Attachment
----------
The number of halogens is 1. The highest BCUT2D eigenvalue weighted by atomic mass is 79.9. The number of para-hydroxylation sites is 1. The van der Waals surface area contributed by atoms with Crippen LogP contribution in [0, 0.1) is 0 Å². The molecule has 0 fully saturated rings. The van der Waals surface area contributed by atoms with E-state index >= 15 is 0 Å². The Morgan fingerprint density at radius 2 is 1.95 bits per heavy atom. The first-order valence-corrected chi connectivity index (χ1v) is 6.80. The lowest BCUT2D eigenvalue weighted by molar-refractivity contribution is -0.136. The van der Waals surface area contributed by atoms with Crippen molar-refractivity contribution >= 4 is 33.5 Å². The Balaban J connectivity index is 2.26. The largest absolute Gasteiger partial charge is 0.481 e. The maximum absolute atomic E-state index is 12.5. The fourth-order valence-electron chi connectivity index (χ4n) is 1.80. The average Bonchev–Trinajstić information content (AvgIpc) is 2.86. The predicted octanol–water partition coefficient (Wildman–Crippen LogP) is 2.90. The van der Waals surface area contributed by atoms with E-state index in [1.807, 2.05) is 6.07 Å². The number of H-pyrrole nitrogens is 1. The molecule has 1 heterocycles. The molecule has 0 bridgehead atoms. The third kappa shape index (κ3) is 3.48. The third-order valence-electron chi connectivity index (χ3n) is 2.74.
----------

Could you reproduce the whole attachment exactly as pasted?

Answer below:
The number of halogens is 1. The highest BCUT2D eigenvalue weighted by atomic mass is 79.9. The number of para-hydroxylation sites is 1. The van der Waals surface area contributed by atoms with Crippen LogP contribution in [0, 0.1) is 0 Å². The molecule has 0 fully saturated rings. The van der Waals surface area contributed by atoms with E-state index >= 15 is 0 Å². The Morgan fingerprint density at radius 2 is 1.95 bits per heavy atom. The first-order valence-corrected chi connectivity index (χ1v) is 6.80. The lowest BCUT2D eigenvalue weighted by molar-refractivity contribution is -0.136. The van der Waals surface area contributed by atoms with Crippen molar-refractivity contribution >= 4 is 33.5 Å². The Balaban J connectivity index is 2.26. The largest absolute Gasteiger partial charge is 0.481 e. The maximum absolute atomic E-state index is 12.5. The fourth-order valence-electron chi connectivity index (χ4n) is 1.80. The average Bonchev–Trinajstić information content (AvgIpc) is 2.86. The predicted octanol–water partition coefficient (Wildman–Crippen LogP) is 2.90. The van der Waals surface area contributed by atoms with E-state index in [1.807, 2.05) is 6.07 Å². The number of H-pyrrole nitrogens is 1. The molecule has 1 heterocycles. The molecule has 0 bridgehead atoms. The third kappa shape index (κ3) is 3.48. The third-order valence-electron chi connectivity index (χ3n) is 2.74.